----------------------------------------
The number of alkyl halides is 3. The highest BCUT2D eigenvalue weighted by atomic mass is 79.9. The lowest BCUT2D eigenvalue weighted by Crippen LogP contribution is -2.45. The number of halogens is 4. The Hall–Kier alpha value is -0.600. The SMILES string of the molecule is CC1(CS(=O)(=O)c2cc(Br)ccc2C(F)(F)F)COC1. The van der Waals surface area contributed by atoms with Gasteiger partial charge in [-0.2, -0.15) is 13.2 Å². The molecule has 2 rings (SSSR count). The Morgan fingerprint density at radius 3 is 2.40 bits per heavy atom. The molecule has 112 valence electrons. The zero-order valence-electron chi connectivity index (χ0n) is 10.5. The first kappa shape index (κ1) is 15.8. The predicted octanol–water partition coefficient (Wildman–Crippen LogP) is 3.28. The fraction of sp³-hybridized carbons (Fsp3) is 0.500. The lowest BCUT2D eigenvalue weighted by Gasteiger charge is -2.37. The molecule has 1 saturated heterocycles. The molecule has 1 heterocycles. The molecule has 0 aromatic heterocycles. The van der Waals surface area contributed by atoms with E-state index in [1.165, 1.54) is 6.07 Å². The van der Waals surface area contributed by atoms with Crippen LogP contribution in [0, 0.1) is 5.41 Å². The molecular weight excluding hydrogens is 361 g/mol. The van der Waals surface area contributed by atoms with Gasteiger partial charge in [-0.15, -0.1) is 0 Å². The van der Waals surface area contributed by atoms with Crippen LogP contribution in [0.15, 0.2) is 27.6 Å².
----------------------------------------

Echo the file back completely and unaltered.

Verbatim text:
The number of alkyl halides is 3. The highest BCUT2D eigenvalue weighted by atomic mass is 79.9. The lowest BCUT2D eigenvalue weighted by Crippen LogP contribution is -2.45. The number of halogens is 4. The Hall–Kier alpha value is -0.600. The SMILES string of the molecule is CC1(CS(=O)(=O)c2cc(Br)ccc2C(F)(F)F)COC1. The van der Waals surface area contributed by atoms with Gasteiger partial charge in [-0.2, -0.15) is 13.2 Å². The molecule has 2 rings (SSSR count). The Morgan fingerprint density at radius 3 is 2.40 bits per heavy atom. The molecule has 112 valence electrons. The zero-order valence-electron chi connectivity index (χ0n) is 10.5. The first kappa shape index (κ1) is 15.8. The predicted octanol–water partition coefficient (Wildman–Crippen LogP) is 3.28. The fraction of sp³-hybridized carbons (Fsp3) is 0.500. The lowest BCUT2D eigenvalue weighted by Gasteiger charge is -2.37. The molecule has 1 saturated heterocycles. The molecule has 1 heterocycles. The molecule has 0 aromatic heterocycles. The van der Waals surface area contributed by atoms with E-state index in [1.165, 1.54) is 6.07 Å². The van der Waals surface area contributed by atoms with Crippen LogP contribution in [0, 0.1) is 5.41 Å². The molecular weight excluding hydrogens is 361 g/mol. The van der Waals surface area contributed by atoms with Gasteiger partial charge in [-0.15, -0.1) is 0 Å². The van der Waals surface area contributed by atoms with Crippen LogP contribution in [0.15, 0.2) is 27.6 Å².